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Publication numberUS3648167 A
Publication typeGrant
Publication dateMar 7, 1972
Filing dateJun 1, 1970
Priority dateJun 1, 1970
Publication numberUS 3648167 A, US 3648167A, US-A-3648167, US3648167 A, US3648167A
InventorsDon Ryall Purdy, William Edward Donnelly
Original AssigneeRca Corp
Export CitationBiBTeX, EndNote, RefMan
External Links: USPTO, USPTO Assignment, Espacenet
Fluid-cooled apparatus for testing power semiconductor devices
US 3648167 A
Abstract
The apparatus includes a base member having an upper surface and a cavity therein, with a channel in the interior which communicates with the cavity. The surface has an aperture communicating with the cavity. A power semiconductor device is held in the aperture with an outer heat transfer surface of the device exposed in the cavity, and a fluid is circulated through the channel and cavity and across the heat transfer surface. A tunable weir in the cavity provides means for controlling the fluid, to minimize the thermal resistance between the heat transfer surface and the fluid.
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Description  (OCR text may contain errors)

United. States Patent Purdy et al.

[ Mar. 7, 1972 [54] FLUID-COOLED APPARATUS FOR TESTING POWER SEMICONDUCTOR DEVICES [72] Inventors: Don Ryall Purdy, Florham Park; William Edward Donnelly, Edison, both of NJ.

[73] Assignee: RCA Corporation [22] Filed: June 1, 1970 [21] Appl. No.: 41,843

Primary Examiner-Eli Lieberman AttorneyGlenn l-l. Bruestle [57] ABSTRACT The apparatus includes a base member having an upper surface and a cavity therein, with a channel in the interior which communicates with the cavity. The surface has an aperture communicating with the cavity. A power semiconductor device is held in the aperture with an outer heat transfer surface of the device exposed in the cavity, and a fluid is circulated through the channel and cavity and across the heat transfer surface. A tunable weir in the cavity provides means for controlling the fluid, to minimize the thermal resistance between the heat transfer surface and the fluid.

7 Claims, 4 Drawing Figures Patented March 1, 1972 3,648,167

iftor/zey FLUID-COOLED APPARATUS FOR TESTING POWER SEMICONDUCTOR DEVICES BACKGROUND OF THE INVENTION The present invention relates to power semiconductor devices, and more particularly, relates to apparatus for testing and cooling such devices.

In the manufacture of power semiconductor devices, such as thyristors, transistors, and rectifiers, the active device is usually soldered or brazed to a heat transfer member in a hermetic package. In actual use, the package is mounted with an outer heat transfer surface of the heat transfer member flush against a heat sink.

In final testing, it is often necessary to conduct the device through many cycles of operation to determine if it is capable of meeting'the specified thermal and electrical characteristics. In order to perform these tests, the device is usually bolted to a heat sink in the manner described above. However, for test purposes it is difficult to rapidly recycle the device when mounted in this manner, because of the finite thermal resistance between the outer heat transfer surface and the heat sink. Additionally, the thermal resistance between the highvoltage junction of the device (for example, the base-collector junction of a power transistor) and the heat transfer surface is difficult to measure because it is otherwise obscured by the thermal resistance between the outer heat transfer surface and the heat sink. Further, the plating finish on the heat transfer surface becomes scored and scratched due to handling and mounting, often requiring additional plating of that surface after testing is completed.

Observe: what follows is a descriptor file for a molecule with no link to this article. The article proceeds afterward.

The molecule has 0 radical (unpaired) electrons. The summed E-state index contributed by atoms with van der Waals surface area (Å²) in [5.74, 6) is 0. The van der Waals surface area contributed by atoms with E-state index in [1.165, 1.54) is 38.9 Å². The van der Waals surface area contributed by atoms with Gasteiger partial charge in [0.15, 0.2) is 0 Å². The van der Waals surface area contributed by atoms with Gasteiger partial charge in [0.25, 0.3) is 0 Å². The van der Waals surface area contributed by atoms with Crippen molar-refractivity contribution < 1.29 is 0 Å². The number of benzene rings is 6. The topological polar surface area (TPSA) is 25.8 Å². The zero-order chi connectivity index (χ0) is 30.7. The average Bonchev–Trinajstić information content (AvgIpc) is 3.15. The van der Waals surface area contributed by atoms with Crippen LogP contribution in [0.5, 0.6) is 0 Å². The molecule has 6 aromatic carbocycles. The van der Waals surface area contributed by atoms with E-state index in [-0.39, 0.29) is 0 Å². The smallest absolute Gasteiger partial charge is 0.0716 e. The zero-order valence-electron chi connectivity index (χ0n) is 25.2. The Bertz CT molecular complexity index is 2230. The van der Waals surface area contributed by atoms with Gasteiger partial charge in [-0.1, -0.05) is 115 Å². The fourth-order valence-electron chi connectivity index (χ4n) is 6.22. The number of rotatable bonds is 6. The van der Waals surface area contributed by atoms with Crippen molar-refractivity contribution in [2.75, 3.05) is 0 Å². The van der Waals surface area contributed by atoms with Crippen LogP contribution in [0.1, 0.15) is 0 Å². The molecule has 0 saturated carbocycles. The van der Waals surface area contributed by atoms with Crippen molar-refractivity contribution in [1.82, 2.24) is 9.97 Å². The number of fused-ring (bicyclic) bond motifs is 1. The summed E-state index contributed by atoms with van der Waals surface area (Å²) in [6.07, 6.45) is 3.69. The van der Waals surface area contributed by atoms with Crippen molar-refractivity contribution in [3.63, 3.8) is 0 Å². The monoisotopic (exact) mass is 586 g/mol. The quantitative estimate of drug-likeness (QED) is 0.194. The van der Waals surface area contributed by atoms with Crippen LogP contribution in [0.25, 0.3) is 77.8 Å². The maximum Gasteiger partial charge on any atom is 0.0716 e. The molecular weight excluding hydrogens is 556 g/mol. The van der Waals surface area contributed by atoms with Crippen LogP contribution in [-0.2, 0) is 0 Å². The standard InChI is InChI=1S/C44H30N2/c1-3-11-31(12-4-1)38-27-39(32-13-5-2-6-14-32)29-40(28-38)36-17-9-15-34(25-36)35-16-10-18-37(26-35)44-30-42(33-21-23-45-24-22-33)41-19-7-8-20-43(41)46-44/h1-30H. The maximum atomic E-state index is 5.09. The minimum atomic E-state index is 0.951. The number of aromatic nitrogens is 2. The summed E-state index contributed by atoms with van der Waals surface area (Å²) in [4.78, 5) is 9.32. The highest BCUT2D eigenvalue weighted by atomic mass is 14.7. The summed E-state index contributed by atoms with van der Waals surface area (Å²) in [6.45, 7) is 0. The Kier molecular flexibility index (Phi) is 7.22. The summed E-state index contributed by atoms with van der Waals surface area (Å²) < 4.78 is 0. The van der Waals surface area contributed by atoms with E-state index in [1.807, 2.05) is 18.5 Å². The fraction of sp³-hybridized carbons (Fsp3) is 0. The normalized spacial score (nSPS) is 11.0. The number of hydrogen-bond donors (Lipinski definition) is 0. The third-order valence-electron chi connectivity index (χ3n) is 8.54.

It is also known to circulate a fluid through channels in the heat sink and around the device, in order to more efficiently conduct heat away from the heat transfer surface of the device mounted on the heat sink. See, for example, U.S. Pat. No. 3,389,305, to Bond, and U.S. Pat. No. 2,815,473, to Ketteringham et al. While such arrangements provide a good degree of heat transfer efficiency, it would still be desirable to provide an even greater degree of efficiency, by minimizing the thermal resistance between the outer heat transfer surface of the device and the circulating fluid. This would be especially useful for testing purposes, because the thermal resistance between the high voltage junction of the device and the heat transfer surface could be easily determined.

SUMMARY OF THE INVENTION The present invention comprises an apparatus for cooling a power semiconductor device. The apparatus includes a base member having a major surface and a cavity within the base member. The surface of the base member has an aperture which communicates with the cavity. The apparatus further includes means for holding the power semiconductor device in the aperture, so that an outer heat transfer surface of the device is exposed in the cavity. Additionally, the apparatus includes means for circulating a fluid through the cavity and across the heat transfer surface; and means in the cavity for controlling the circulating fluid, so as tominimize the thermal resistance between the fluid and the heat transfer surface.

THE DRAWINGS FIG. 1 is a side view of a preferred embodiment of the apparatus, with a portion shown in cross section.

F IG. 2 is a top view of the apparatus of FIG. I, with a portion of the apparatus removed.

FIG. 3 is a plot of a thermal characteristic of the apparatus of FIG. 1.

FIG. 4 is a side view of an alternate embodiment of the apparatus, with a portion shown in cross section.